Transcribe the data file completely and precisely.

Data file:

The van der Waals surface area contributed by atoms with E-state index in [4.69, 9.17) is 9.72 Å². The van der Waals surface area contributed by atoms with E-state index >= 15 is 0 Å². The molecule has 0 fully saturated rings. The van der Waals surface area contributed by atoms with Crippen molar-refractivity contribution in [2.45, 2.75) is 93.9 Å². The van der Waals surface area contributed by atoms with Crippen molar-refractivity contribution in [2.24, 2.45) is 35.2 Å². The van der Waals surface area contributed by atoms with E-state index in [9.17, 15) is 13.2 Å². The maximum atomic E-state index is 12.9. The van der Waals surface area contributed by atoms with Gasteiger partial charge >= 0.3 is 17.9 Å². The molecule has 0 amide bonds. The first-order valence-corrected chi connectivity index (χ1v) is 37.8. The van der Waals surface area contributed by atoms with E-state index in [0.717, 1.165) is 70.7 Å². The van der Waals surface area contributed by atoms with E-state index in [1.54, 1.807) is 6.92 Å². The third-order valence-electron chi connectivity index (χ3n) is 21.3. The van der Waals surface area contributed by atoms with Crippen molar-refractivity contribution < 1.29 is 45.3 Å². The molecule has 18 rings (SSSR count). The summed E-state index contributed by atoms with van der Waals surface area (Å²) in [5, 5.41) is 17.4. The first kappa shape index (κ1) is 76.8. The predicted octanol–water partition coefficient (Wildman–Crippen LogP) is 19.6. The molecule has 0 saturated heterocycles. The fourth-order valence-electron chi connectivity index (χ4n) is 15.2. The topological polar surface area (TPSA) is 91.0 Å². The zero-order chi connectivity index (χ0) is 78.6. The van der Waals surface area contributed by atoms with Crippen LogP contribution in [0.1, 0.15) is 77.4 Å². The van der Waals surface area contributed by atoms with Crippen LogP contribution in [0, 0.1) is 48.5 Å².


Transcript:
The van der Waals surface area contributed by atoms with E-state index in [4.69, 9.17) is 9.72 Å². The van der Waals surface area contributed by atoms with E-state index >= 15 is 0 Å². The molecule has 0 fully saturated rings. The van der Waals surface area contributed by atoms with Crippen molar-refractivity contribution in [2.45, 2.75) is 93.9 Å². The van der Waals surface area contributed by atoms with Crippen molar-refractivity contribution in [2.24, 2.45) is 35.2 Å². The van der Waals surface area contributed by atoms with E-state index in [9.17, 15) is 13.2 Å². The maximum atomic E-state index is 12.9. The van der Waals surface area contributed by atoms with Gasteiger partial charge >= 0.3 is 17.9 Å². The molecule has 0 amide bonds. The first-order valence-corrected chi connectivity index (χ1v) is 37.8. The van der Waals surface area contributed by atoms with E-state index in [0.717, 1.165) is 70.7 Å². The van der Waals surface area contributed by atoms with E-state index in [1.54, 1.807) is 6.92 Å². The third-order valence-electron chi connectivity index (χ3n) is 21.3. The van der Waals surface area contributed by atoms with Crippen molar-refractivity contribution < 1.29 is 45.3 Å². The molecule has 18 rings (SSSR count). The summed E-state index contributed by atoms with van der Waals surface area (Å²) in [5, 5.41) is 17.4. The first kappa shape index (κ1) is 76.8. The predicted octanol–water partition coefficient (Wildman–Crippen LogP) is 19.6. The molecule has 0 saturated heterocycles. The fourth-order valence-electron chi connectivity index (χ4n) is 15.2. The topological polar surface area (TPSA) is 91.0 Å². The zero-order chi connectivity index (χ0) is 78.6. The van der Waals surface area contributed by atoms with Crippen LogP contribution in [0.1, 0.15) is 77.4 Å². The van der Waals surface area contributed by atoms with Crippen LogP contribution in [0, 0.1) is 48.5 Å².